the memoirs of Frances Partridge
Beautiful, well read, and educated at Cambridge, Frances Partridge was a member of the Bloomsbury Group and until quite recently the last survivor of the group’s most famous love quadrangle. Love in Bloomsbury is a collection of her memoirs, which sketch out her childhood and adolescence, then focus on that celebrated quartet, two of whom were doomed, the other two survivors. Her story begins and ends in Bloomsbury, because she was raised in an upper middle-class Edwardian family in Bedford Square.
She was the youngest of a large family which also included her sister Ray Marshall, the painter (who later married David Garnett). They were friends of both the Stracheys and the Stephens (Virginia Woolf‘s family) and her education included school at Queen’s College, Harley Street (which Katherine Mansfield also attended) then Newnham College Cambridge, where she graduated in English and Philosophy.
Her introduction to the Bloomsbury set was via her job at David Garnett’s bookshop. She gives a vivid account of parties, dancing, and the heady artsy-Bohemian atmosphere which flourished after the first world war. There are character sketches of all the principal Bloomsberries, Virginia Woolf, her sister Vanessa Bell, and Roger Fry, though like most of them when it came to writing their memoirs, she is extremely discreet and gives little away about the background to what were in some cases quite extraordinary liaisons.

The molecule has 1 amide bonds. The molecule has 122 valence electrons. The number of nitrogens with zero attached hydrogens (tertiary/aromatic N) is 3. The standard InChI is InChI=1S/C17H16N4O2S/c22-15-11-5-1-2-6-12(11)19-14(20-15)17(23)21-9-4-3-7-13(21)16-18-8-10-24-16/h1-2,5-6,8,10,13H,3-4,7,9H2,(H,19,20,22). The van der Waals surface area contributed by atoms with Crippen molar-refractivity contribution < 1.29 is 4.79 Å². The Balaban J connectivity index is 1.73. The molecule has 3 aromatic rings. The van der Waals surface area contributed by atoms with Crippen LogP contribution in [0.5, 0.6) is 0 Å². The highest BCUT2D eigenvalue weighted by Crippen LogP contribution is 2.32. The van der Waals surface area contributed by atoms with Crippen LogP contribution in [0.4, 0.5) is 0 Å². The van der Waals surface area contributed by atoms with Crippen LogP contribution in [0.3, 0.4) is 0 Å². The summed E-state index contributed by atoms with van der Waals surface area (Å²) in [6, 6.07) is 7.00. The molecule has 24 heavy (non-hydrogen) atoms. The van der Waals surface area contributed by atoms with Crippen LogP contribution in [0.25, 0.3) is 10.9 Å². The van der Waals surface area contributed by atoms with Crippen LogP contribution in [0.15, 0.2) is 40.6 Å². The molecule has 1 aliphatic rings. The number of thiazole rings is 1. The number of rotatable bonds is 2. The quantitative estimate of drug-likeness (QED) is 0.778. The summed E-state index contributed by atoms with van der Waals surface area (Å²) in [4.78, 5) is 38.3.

She formed a relation ship with Ralph Partridge, who was at that time married to Dora Carrington, who in her turn happened to be in love with Lytton Strachey, with whom Carrington lived – though there is no open acknowledgement of the complex sexual relationships between the principals. You would never know from this for instance that Dora Carrington had affairs with women as well as men.
There are some delightful vignettes: a long summer weekend at Charleston with Vanessa Bell and Duncan Grant, then a visit to Gerald Brenan‘s house in the Spanish Alpujarraras (which he describes in his classic, South from Granada).
Lots of famous names flit through the pages – Arnold Bennett, Princess Bibesco, Cyril Connolly, Maurice Chevalier, and even Ludwig Wittgenstein. At one point, once her relationship with Ralph Partridge has become established (there was a rather hurried marriage) a child appears – only to disappear seven words later.
In the second part of the book her account centres on the late 1920s, reaching its climax in the death of Lytton Strachey and the subsequent suicide of Dora Carrington. After that, the narrative comes to a quiet ending, celebrating the central Bloomsbury belief that friendship ought to be cherished and celebrated.
I actually enjoyed the earlier schoolgirl and student years of her account more than the later, though her confirmation of some of the famous Bloomsberry anecdotes that one has read elsewhere does help to authenticate their veracity.
It should also be said that the writing is very stylish and poised. Frances Partridge went on to become a prolific writer in her later years, translating from French and Spanish, including work by the Cuban Nobel prizewinner Alejo Carpentier, but mainly devoting herself to her memoirs of the years which follow these.
© Roy Johnson 2000
Frances Partridge, Love in Bloomsbury, Boston: Little, Brown, 1981, pp.244, ISBN: 0316692840